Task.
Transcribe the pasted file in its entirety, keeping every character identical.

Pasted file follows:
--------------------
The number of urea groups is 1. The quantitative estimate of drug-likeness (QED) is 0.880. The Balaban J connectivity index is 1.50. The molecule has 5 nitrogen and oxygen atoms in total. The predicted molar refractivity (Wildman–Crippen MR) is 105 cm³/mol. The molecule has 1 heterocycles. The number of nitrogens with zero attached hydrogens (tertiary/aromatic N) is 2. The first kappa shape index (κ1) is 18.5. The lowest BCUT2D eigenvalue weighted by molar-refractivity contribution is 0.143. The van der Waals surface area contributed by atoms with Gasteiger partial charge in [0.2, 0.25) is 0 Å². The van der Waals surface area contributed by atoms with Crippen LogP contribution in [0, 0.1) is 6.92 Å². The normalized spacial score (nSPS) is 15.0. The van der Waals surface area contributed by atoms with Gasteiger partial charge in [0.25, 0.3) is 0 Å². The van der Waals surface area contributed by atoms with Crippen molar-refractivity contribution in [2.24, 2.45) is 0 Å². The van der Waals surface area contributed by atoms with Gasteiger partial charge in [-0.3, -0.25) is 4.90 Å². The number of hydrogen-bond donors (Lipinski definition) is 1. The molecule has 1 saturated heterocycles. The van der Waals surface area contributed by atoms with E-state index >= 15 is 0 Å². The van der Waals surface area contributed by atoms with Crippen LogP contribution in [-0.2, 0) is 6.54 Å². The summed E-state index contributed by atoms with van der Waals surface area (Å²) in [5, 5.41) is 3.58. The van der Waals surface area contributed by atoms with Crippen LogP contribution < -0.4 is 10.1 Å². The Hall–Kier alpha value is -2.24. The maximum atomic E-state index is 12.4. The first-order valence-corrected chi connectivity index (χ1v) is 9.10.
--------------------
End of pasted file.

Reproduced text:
The number of urea groups is 1. The quantitative estimate of drug-likeness (QED) is 0.880. The Balaban J connectivity index is 1.50. The molecule has 5 nitrogen and oxygen atoms in total. The predicted molar refractivity (Wildman–Crippen MR) is 105 cm³/mol. The molecule has 1 heterocycles. The number of nitrogens with zero attached hydrogens (tertiary/aromatic N) is 2. The first kappa shape index (κ1) is 18.5. The lowest BCUT2D eigenvalue weighted by molar-refractivity contribution is 0.143. The van der Waals surface area contributed by atoms with Gasteiger partial charge in [0.2, 0.25) is 0 Å². The van der Waals surface area contributed by atoms with Crippen LogP contribution in [0, 0.1) is 6.92 Å². The normalized spacial score (nSPS) is 15.0. The van der Waals surface area contributed by atoms with Gasteiger partial charge in [0.25, 0.3) is 0 Å². The van der Waals surface area contributed by atoms with Crippen molar-refractivity contribution in [2.24, 2.45) is 0 Å². The van der Waals surface area contributed by atoms with Gasteiger partial charge in [-0.3, -0.25) is 4.90 Å². The number of hydrogen-bond donors (Lipinski definition) is 1. The molecule has 1 saturated heterocycles. The van der Waals surface area contributed by atoms with E-state index >= 15 is 0 Å². The van der Waals surface area contributed by atoms with Crippen LogP contribution in [-0.2, 0) is 6.54 Å². The summed E-state index contributed by atoms with van der Waals surface area (Å²) in [5, 5.41) is 3.58. The van der Waals surface area contributed by atoms with Crippen LogP contribution < -0.4 is 10.1 Å². The Hall–Kier alpha value is -2.24. The maximum atomic E-state index is 12.4. The first-order valence-corrected chi connectivity index (χ1v) is 9.10.